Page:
Our primary analyses were based on the first encounter with each patient, as this represents the first opportunity the clinician has to prescribe the optimal combination of medications. However, we recognize that many clinicians choose to prescribe these medications sequentially and over time, rather than in a single visit, in order to avoid side effects or other complications of therapy. Therefore, we conducted a sensitivity analysis of the outcome to account for prescription of the medication class at any visit over the year following the index visit. Because the last date for an index clinic visit included in our cohort was December 2010, all patients had at least 1 year of elapsed time after their index visit. This approach can cause some variation in the number of eligible patients compared to the first encounter analysis, because patients can become eligible or ineligible for different therapies at visits after their index visit (e.g., new diagnosis of DM or development of statin-induced myopathy).
Patient factors that could affect prescription patterns were identified based on prior studies and clinical reasoning (5,6,9). These factors included demographics (age, sex, insurance payer), clinical characteristics (dyslipidemia, hypertension [HTN], DM, current smoker, peripheral arterial disease [PAD], atrial fibrillation or flutter, history of stroke or transient ischemic attack [TIA], MI within the prior year, angina, CABG within the prior year, PCI within the prior year), and heart failure. These variables were collected for description and inclusion in our regression models as covariates.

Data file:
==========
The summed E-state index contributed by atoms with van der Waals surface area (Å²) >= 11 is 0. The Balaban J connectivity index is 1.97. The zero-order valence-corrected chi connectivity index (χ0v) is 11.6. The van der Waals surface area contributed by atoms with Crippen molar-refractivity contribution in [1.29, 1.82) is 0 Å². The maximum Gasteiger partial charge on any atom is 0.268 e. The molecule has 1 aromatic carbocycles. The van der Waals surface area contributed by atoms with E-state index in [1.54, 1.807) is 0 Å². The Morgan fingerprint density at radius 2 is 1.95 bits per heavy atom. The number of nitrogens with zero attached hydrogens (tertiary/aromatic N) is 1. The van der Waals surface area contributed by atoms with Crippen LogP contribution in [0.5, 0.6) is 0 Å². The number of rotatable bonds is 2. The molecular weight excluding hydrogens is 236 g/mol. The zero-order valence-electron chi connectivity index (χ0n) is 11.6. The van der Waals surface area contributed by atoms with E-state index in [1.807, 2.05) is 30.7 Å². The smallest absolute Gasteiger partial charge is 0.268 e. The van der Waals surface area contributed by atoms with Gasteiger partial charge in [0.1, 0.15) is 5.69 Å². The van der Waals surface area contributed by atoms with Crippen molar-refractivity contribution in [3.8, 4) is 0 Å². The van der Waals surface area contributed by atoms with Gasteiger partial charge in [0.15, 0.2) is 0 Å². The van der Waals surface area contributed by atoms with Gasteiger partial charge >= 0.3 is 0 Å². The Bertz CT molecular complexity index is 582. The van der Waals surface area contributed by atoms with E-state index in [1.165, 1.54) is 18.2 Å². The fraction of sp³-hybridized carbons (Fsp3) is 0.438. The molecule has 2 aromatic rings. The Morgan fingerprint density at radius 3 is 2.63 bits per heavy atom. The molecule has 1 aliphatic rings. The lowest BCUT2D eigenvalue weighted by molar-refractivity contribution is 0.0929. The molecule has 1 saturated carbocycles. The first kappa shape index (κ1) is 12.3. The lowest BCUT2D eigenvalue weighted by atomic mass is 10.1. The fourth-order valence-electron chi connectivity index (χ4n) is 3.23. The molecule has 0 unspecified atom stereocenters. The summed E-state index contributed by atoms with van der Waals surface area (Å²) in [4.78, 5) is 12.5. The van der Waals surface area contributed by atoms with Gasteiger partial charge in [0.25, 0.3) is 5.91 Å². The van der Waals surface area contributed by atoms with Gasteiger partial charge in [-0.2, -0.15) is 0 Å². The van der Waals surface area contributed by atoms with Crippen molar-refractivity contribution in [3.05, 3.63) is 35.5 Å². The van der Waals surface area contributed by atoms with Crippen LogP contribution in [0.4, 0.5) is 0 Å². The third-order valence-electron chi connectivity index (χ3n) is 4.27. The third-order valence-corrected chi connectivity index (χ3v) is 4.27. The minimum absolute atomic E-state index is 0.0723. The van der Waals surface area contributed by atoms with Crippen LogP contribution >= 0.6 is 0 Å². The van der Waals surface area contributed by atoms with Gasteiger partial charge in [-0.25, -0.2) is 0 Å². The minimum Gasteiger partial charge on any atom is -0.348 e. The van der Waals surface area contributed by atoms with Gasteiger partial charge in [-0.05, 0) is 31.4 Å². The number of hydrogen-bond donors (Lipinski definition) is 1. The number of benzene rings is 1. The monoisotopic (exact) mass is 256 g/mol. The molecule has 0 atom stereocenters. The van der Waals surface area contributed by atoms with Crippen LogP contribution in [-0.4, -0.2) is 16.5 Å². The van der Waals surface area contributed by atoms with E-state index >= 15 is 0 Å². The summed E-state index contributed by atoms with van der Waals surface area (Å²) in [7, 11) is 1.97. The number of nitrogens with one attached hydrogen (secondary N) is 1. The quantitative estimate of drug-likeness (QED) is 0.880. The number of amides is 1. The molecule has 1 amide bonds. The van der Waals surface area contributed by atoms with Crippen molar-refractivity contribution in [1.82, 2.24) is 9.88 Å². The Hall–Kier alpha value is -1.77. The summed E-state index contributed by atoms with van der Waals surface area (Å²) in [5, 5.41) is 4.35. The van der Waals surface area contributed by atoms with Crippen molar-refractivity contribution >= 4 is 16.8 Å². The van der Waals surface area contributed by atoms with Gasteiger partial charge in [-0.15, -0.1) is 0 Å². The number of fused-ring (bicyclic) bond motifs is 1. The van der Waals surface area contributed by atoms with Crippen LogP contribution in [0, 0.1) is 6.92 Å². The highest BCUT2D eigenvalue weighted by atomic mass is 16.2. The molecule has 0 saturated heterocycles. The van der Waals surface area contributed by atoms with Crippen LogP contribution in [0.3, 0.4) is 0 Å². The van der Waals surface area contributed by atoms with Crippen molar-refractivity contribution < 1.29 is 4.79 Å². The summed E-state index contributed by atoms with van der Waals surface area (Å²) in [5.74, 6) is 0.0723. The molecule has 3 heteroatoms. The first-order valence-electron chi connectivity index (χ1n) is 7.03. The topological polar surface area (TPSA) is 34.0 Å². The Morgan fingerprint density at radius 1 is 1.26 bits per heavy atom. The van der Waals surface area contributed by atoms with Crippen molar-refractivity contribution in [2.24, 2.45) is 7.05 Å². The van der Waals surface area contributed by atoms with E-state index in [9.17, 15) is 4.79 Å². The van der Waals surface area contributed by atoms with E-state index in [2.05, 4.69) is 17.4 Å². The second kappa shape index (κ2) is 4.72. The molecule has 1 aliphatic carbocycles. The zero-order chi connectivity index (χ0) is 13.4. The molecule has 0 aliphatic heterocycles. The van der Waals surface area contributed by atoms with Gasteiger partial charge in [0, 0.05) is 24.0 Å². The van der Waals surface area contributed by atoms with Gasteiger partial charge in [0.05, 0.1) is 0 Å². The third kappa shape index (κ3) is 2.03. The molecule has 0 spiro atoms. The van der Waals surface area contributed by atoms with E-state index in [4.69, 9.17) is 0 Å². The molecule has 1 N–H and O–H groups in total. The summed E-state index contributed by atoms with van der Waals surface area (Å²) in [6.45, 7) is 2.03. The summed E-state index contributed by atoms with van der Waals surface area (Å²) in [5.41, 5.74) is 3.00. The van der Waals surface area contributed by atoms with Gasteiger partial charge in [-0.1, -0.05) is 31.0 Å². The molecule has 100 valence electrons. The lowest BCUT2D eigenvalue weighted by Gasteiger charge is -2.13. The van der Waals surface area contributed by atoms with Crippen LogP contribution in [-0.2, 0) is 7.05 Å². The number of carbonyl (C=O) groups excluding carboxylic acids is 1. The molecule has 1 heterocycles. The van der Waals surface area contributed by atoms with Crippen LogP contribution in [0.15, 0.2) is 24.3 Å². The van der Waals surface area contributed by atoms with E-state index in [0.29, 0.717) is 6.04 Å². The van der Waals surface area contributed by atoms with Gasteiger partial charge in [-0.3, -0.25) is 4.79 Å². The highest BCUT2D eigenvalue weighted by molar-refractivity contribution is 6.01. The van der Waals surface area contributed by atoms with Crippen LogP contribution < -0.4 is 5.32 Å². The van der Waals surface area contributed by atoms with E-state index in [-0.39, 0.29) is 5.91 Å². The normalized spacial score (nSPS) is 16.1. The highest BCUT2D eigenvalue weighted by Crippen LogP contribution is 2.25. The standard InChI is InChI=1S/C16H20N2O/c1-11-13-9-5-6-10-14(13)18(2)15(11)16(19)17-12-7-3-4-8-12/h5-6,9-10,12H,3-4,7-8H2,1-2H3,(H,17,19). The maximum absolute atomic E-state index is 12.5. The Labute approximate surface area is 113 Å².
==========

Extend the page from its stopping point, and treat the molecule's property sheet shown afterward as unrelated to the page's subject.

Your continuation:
After specifying our study cohort, we grouped patients by receipt of optimal combined medication prescription and compared their characteristics using t-tests for continuous variables and chi-square tests for categorical variables. Next, median practice rates of optimal combined and individual medication prescriptions were determined for each practice and examined with descriptive plots. Practice characteristics, stratified by practice prescription rates above and below the median combined rate of medication prescription, were compared using t-tests for continuous variables and chi-square tests for categorical variables.
To control for differential distribution of patient factors among practices, multivariable regression models for optimal combined and individual prescription rates were constructed. Practice was modeled as a random rather than fixed effect. Hierarchical modeling techniques were used to account for clustering patients by practice. Variation in prescription rates by practice site was calculated using a median rate ratio (MRR). The MRR estimates the differences between prescription patterns for identical patients between 2 randomly selected practices. It can be interpreted as the likelihood ratio that the same patient would receive a different combination of prescriptions at 2 different practices in our cohort (10,11). An MRR of 1.0 indicated that no variation existed between practices. Thus, the MRR is always ≥1. For example, an MRR of 1.5 indicates a 50% likelihood that a similar patient would receive different prescriptions at 2 different practices. It provides an estimate of the effect size of the practice on the outcome, much as the odds ratio estimates the effect size of patient factors on the outcome (11,12). Based on prior literature, an MRR >1.2 indicates clinically significant variation (13).
Significant (>5%) missing data rates in our cohort included 18.5% for smoking status, 5.7% for CABG within the prior year, 5.7% for PCI within the prior year, 5.6% for MI within the prior year, and 5.4% for insurance status. In order to avoid case-wise deletion of those cases with missing data points, we modeled a separate “unknown” category for each of these data elements and included those categories in our analysis.